Glucocorticoid cytosol binding in exercise-induced sparing of muscle atrophy.


Female rats were initially divided into a sedentary or an exercise group that was trained by treadmill running to a final work rate of 31 m/min, 100 min/day, for 13-18 wk. During the last 12 days of training each of these groups were further subdivided into groups that received daily subcutaneous injections of cortisol acetate (CA) (100 mg/kg body wt) or the vehicle (1% carboxymethyl cellulose). Exercise prevented approximately 40% of the gastrocnemius muscle weight loss due to CA treatment. Training did not influence glucocorticoid cytosol-receptor binding concentrations, using [3H]triamcinolone acetonide (TA) as the labeled glucocorticoid in any of the skeletal muscle types investigated. TA-receptor binding capacities were depleted by the multiple injections but were higher in the red fiber types of the CA-treated trained than those in the CA-treated sedentary animals. In a second series of experiments in which receptor depletion and repletion rates were studied using a single injection of cortisol, TA binding capacities 2 h after the cortisol injection were higher in slow-twitch red soleus muscles of trained as compared with sedentary rats (36.4 +/- 2.0 vs. 26.8 +/- 2.5 fmol/mg protein). Similar patterns of TA binding were also observed at 2 h between trained and sedentary animals in the fast-twitch red muscle types, whereas no training related differences were observed in white muscle types. Total and free serum cortisol concentrations also returned to base-line values faster in the trained animals following the single injection protocol.(ABSTRACT TRUNCATED AT 250 WORDS)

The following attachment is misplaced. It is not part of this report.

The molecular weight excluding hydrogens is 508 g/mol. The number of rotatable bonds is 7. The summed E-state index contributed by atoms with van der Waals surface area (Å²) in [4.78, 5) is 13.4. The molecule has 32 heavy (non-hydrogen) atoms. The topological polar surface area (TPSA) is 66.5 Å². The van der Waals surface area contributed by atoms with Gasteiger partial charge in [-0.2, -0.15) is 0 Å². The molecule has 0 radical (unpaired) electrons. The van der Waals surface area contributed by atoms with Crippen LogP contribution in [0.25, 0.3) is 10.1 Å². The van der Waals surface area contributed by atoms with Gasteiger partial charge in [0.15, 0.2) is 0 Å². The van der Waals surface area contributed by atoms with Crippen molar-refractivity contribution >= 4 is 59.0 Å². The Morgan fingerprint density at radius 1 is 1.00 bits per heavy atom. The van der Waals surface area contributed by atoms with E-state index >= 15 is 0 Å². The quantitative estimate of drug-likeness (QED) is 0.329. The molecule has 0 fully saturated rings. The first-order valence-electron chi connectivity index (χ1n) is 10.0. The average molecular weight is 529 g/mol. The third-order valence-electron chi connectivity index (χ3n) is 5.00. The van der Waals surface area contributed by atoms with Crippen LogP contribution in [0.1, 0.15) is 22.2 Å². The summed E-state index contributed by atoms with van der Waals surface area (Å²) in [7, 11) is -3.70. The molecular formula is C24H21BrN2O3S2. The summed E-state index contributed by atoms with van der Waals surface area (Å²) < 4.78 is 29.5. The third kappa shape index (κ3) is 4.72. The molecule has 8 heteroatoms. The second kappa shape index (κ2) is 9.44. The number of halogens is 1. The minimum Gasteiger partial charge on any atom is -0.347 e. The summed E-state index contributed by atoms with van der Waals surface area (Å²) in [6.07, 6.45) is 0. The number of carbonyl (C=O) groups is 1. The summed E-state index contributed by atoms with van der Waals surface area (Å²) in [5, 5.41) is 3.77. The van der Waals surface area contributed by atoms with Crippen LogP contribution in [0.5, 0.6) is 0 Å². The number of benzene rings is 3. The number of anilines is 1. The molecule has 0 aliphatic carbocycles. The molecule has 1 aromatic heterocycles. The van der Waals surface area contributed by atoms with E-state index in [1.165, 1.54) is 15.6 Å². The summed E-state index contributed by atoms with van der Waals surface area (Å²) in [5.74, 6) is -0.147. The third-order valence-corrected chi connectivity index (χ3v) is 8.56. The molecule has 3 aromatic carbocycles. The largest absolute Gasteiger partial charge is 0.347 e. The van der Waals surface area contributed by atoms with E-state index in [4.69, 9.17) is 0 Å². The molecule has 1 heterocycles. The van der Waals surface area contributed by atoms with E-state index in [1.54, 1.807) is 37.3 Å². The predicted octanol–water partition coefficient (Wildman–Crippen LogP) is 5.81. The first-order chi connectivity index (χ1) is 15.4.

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@article{Hickson1986GlucocorticoidCB, title={Glucocorticoid cytosol binding in exercise-induced sparing of muscle atrophy.}, author={Robert C. Hickson and Thomas T. Kurowski and Gord Andrews and J A Capaccio and Robert Treat Chatterton}, journal={Journal of applied physiology}, year={1986}, volume={60 4}, pages={1413-9} }